Unquoted shares – 100%
Quoted shares which give control of the company – 50%
Land or buildings, machinery or plant used wholly or mainly for the purposes of the business carried on by a company or partnership – 50%
Land or buildings, machinery or plant available under a life interest and used in a business carried on by the individual  -50%

 

The following table summarises the VCT tax relief evolution history.

Tax Year 1995/96 ~ 1998/99 2000/01 ~ 2003/04 2004/05 ~ 2005/06 2006/07 ~ Present
Rate of income tax relief on subscription 20% 20% 40% 30%
Minimum VCT holding period to qualify for income tax relief 5 years 3 years 3 years 5 years
Maximum investment eligible for income tax relief per year  £200,000  £200,000  £200,000  £200,000

Source: HMRC

There are also income tax implications if an investor sells or otherwise disposes of his/her shares within 5 years of the issue date. For more information, please see  http://www.hmrc.gov.uk/guidance/vct.htm#4.

SECONDARY MARKET

As VCTs are quoted on the stock exchange, in theory it is possible to sell the shares in the VCT to other investors. However, VCT shares may be difficult to sell as VCTs are illiquid investments and investors should bear in mind that the invested capital is locked in. This is mainly because the 30% income tax relief only applies to the purchase of new shares and as a consequence no active secondary market has developed. In addition, shares usually trade at a discount to the net asset value (NAV). The average stockbroker is therefore unwilling to take VCT shares and the price will typically be unattractive. There are however two main options for investors:

  1. Investing in VCTs with a buy-back policy. Investors should receive a price at around a 5-10% discount of the NAV.
  2. Investing in limited life VCTs.

Risk warnings for VCT Schemes

Individuals should always read and bear in mind the risk warning notices that are included within providers’ investment offer literature/documentation, including prospectuses, information memorandums, securities notes, brochures and other related marketing literature. Whilst the following list is not exhaustive, some of the main risks to be aware of include:

  • Investments are in small, unquoted companies and should be considered as high risk
  • An  investment in a VCTs should be viewed as a long-term investment and should only be considered if you can afford to tie up capital for long periods;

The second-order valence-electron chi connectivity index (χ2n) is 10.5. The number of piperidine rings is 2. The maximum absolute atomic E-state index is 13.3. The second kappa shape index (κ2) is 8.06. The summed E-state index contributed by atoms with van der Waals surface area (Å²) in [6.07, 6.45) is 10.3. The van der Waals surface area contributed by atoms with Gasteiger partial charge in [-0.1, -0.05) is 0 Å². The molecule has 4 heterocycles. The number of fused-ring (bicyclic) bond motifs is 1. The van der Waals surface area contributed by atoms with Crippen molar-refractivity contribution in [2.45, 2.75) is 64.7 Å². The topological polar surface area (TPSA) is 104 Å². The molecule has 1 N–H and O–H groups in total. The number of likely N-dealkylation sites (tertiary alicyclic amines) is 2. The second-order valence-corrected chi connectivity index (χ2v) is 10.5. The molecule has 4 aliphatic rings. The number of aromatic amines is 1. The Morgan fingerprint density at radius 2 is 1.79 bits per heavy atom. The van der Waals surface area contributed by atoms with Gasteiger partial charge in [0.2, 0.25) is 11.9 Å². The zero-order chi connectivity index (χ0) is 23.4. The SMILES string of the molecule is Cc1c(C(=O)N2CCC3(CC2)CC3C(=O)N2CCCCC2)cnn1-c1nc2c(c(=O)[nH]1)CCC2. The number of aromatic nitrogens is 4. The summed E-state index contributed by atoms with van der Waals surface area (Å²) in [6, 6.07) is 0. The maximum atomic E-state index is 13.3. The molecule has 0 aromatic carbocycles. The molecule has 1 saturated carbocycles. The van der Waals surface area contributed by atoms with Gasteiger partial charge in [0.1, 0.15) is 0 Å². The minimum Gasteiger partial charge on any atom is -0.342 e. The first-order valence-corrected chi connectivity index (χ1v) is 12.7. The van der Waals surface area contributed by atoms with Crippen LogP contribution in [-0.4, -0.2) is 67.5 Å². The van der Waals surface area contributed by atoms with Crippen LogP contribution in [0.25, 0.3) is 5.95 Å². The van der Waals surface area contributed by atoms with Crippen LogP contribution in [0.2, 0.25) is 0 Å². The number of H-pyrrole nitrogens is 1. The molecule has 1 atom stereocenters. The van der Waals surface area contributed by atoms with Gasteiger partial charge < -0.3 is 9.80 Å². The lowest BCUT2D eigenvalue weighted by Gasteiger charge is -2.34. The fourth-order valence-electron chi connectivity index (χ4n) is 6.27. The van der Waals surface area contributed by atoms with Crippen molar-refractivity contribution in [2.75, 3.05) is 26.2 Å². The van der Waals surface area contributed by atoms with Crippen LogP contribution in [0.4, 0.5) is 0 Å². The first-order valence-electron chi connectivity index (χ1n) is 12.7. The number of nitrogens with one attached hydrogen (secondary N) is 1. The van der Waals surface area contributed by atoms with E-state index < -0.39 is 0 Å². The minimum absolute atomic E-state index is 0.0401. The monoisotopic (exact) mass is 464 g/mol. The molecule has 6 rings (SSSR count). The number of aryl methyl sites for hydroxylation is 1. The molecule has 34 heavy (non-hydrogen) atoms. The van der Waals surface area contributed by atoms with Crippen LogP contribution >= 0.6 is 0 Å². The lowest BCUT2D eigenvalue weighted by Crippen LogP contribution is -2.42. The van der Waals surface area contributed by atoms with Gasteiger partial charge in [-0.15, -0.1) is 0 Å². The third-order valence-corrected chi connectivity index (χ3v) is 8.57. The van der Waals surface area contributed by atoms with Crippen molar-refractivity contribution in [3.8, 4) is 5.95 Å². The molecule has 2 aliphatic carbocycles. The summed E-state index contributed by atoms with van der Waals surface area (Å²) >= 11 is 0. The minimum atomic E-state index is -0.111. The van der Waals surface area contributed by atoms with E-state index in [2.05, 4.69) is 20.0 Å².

• Legislation, along with the nature and level of tax reliefs is subject to change. There can be no certainty that investments will be eligible or remain eligible for VCT Relief;
  • Historic investment performance may not be a guide to future performance, and any given investment may fail completely causing you to lose the full amount invested;
  • Many VCTs involve investment in a single sector and therefore should only be considered as a small part of an overall portfolio;
  • Managers of VCTs will have inherent conflicts of interest as a result of inter alia existence of legacy holdings, investments in other funds managed by the same manager, the potential to earn performance related fees and the existence of different schemes with identical or very similar mandates;
  • VCT investments should only be undertaken by sophisticated investors who understand, and have given careful consideration to, the underlying investment strategy and associated risks.  For help in determining potential investment suitability, professional advice should be sought;
  • There can be no certainty that VCTs will continue to pay out their current level of income or indeed any income;
  • VCTs tend not to be very actively traded and can trade at a significant discount to net asset value; and
  • Investors will usually not be eligible for compensation if things go wrong.

1.Investors are exempted from Income Tax on dividends from ordinary shares in VCTs (also known as dividend relief). Income Tax relief at the rate of 30% of the amount subscribed for shares issued in the tax year 2006-07 and onwards (for subscriptions for shares issued in previous tax years the rate is 40%). Investors can get Income Tax relief for a tax year if shares in VCTs for which they subscribed up to a maximum of £200,000. For more details please go to www.hmrc.gov.uk.

2.A regulated market is one named as such by the EU, covering markets in EU and EEA countries.